In a way, Miyazaki reflects the origins of anime: a medium born from the work of artists such as himself who, following the defeat and destruction of WWII, looked to the outside world for inspiration and exploration. Shinkai instead reflects a far more Japanese artistic strain: anime today is more mature than it was in the days of Heidi, with well-established artistic styles and tropes. Shinkai also reflects modern Japan as a whole, a nation that is aging yet proud in its traditions and aesthetics. There are exceptions, of course, for both directors – Miyazaki’s The Wind Rises is no kids’ movie, whilst Shinkai’s Children Who Chase Lost Voices is downright Ghibli-esque, replete with fantastical settings and designs – but the overall preferences of the two men are quite clear to see based on the works they are most famous for.

Any notion that Shinkai’s anime are too Japanese to be succesful in foreign markets has clearly been put to rest by the immense success of Kimi no Na wa in East Asia (particularly China), but I personally don’t think that it will enjoy quite the same level of popularity in the west as Miyazaki’s films have. Miyazaki’s combination of western visuals and childhood stories are simply a better fit for the market than Shinkai’s stories of Japanese teenagers.

If not Shinkai, however, who else – Hosoda, perhaps? Hosoda’s films are tonally more similar to Miyazaki’s, after all. However, in my view, there probably won’t be any “new Miyazaki.” Think about this: how many non-American, non-Western European directors – animation or otherwise – are genuinely mainstream? Not many. Very few directors of any kind from Asia have become big names in the west.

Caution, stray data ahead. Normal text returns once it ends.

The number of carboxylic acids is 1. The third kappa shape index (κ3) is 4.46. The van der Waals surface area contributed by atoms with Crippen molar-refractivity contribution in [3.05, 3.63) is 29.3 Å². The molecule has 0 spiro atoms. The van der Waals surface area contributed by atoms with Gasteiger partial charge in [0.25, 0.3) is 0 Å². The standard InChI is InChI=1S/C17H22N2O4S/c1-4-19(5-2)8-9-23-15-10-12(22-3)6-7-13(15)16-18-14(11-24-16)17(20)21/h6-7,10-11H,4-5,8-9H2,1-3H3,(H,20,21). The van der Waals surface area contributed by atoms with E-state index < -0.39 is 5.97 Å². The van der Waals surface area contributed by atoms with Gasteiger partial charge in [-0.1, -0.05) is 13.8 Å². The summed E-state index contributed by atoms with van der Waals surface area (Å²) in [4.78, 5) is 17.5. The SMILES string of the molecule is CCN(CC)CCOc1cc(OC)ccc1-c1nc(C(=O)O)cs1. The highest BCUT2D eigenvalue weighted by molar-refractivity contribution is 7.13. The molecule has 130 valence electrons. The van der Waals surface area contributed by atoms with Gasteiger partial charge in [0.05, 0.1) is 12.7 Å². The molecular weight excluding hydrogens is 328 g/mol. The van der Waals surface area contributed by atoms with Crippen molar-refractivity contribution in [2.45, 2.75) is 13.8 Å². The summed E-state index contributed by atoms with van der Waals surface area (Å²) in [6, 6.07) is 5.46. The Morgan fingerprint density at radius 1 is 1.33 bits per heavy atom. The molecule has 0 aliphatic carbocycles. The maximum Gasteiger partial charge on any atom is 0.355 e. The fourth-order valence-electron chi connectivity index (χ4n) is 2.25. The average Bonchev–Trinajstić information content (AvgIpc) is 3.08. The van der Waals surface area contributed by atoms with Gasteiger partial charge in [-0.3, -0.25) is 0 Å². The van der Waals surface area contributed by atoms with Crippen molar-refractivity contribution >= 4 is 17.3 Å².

The only Japanese live-action director to become properly mainstream was Kurosawa Akira. Kurosawa dominates western discussion of Japanese film industry. He was hugely influential in the west in a way that no other Japanese director can match. The Japanese film industry did not end when Kurosawa retired, but there was no “next Kurosawa.”

The western anime fandom is a fandom that is still in its childhood, and as such craves approval from both the western film critic community and the western mainstream as a whole. Miyazaki offered a road to such approval in a way that no anime director managed to do beforehand. Ironically, Miyazaki is perhaps the closest thing we have to a “next Kurosawa” figure.

The “next Miyazaki” role is one that is incredibly difficult to fill, and will probably never be filled. That’s OK. Shinkai is not the next Miyazaki, Shinkai is Shinkai. I actually am not a huge fan of most of his films apart from The Garden of Words, but I enjoy the fact that he offers a style and tone in his films that is very distinct from both Miyazaki and anything in the west. Rather than pigeonholing people into specific roles and craving acceptance from the mainstream, we should embrace the diversity found in anime. If someone can truly follow up on Miyazaki’s style and achieve the same success as him, that’s great, but the current crop of anime directors should not be disparaged for not continuing his legacy.




3 thoughts on “12 Days of Anime – Day 6, Shinkai Makoto & the Search for the “Next Miyazaki”

  1. “Be yourself – everyone else is already taken.”

    Yes, there will be no “next Miyazaki” and that is for the best.

    Shinkai offers a unique perspective and is appreciated for it.

    “Whenever you find yourself on the side of majority, it is time to pause and reflect.”

    He actually does not want his new film to become too popular.

    However, the futile search for the “next Miyazaki” is good in itself because it may force people to examine the scope of the modern anime more carefully.

    Yes, there will be no “next WoW”, but there will be FFXIV, DFO, and Cyberpunk 2077.